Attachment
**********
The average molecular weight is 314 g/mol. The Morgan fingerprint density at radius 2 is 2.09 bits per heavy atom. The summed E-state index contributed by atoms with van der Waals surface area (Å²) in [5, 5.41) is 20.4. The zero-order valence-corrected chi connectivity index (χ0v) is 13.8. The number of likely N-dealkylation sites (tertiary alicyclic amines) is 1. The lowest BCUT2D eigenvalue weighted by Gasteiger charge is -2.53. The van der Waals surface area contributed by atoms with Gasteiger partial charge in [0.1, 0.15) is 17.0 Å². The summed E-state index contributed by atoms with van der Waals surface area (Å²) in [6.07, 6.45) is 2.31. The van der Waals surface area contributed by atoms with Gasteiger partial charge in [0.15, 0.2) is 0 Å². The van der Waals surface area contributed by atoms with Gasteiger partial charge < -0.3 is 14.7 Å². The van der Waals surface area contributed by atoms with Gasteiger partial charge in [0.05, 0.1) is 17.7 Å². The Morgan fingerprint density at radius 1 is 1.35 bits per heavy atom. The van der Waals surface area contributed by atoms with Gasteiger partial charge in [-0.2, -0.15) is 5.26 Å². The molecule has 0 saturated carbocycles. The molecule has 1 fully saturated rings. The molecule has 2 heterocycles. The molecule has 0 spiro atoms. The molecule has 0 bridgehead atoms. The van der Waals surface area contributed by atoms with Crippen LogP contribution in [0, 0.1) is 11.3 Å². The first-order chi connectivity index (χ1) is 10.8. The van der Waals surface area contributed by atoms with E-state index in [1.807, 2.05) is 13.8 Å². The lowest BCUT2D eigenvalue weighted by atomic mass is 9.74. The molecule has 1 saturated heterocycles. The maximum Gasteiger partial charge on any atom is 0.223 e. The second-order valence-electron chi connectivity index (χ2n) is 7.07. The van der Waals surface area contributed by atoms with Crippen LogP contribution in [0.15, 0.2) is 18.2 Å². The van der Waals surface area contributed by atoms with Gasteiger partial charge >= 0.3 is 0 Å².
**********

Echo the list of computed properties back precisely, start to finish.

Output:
The average molecular weight is 314 g/mol. The Morgan fingerprint density at radius 2 is 2.09 bits per heavy atom. The summed E-state index contributed by atoms with van der Waals surface area (Å²) in [5, 5.41) is 20.4. The zero-order valence-corrected chi connectivity index (χ0v) is 13.8. The number of likely N-dealkylation sites (tertiary alicyclic amines) is 1. The lowest BCUT2D eigenvalue weighted by Gasteiger charge is -2.53. The van der Waals surface area contributed by atoms with Gasteiger partial charge in [0.1, 0.15) is 17.0 Å². The summed E-state index contributed by atoms with van der Waals surface area (Å²) in [6.07, 6.45) is 2.31. The van der Waals surface area contributed by atoms with Gasteiger partial charge in [0.15, 0.2) is 0 Å². The van der Waals surface area contributed by atoms with Gasteiger partial charge < -0.3 is 14.7 Å². The van der Waals surface area contributed by atoms with Gasteiger partial charge in [0.05, 0.1) is 17.7 Å². The Morgan fingerprint density at radius 1 is 1.35 bits per heavy atom. The van der Waals surface area contributed by atoms with Gasteiger partial charge in [-0.2, -0.15) is 5.26 Å². The molecule has 0 saturated carbocycles. The molecule has 1 fully saturated rings. The molecule has 2 heterocycles. The molecule has 0 spiro atoms. The molecule has 0 bridgehead atoms. The van der Waals surface area contributed by atoms with Crippen LogP contribution in [0, 0.1) is 11.3 Å². The first-order chi connectivity index (χ1) is 10.8. The van der Waals surface area contributed by atoms with E-state index in [1.807, 2.05) is 13.8 Å². The lowest BCUT2D eigenvalue weighted by atomic mass is 9.74. The molecule has 1 saturated heterocycles. The maximum Gasteiger partial charge on any atom is 0.223 e. The second-order valence-electron chi connectivity index (χ2n) is 7.07. The van der Waals surface area contributed by atoms with Crippen LogP contribution in [0.15, 0.2) is 18.2 Å². The van der Waals surface area contributed by atoms with Gasteiger partial charge >= 0.3 is 0 Å².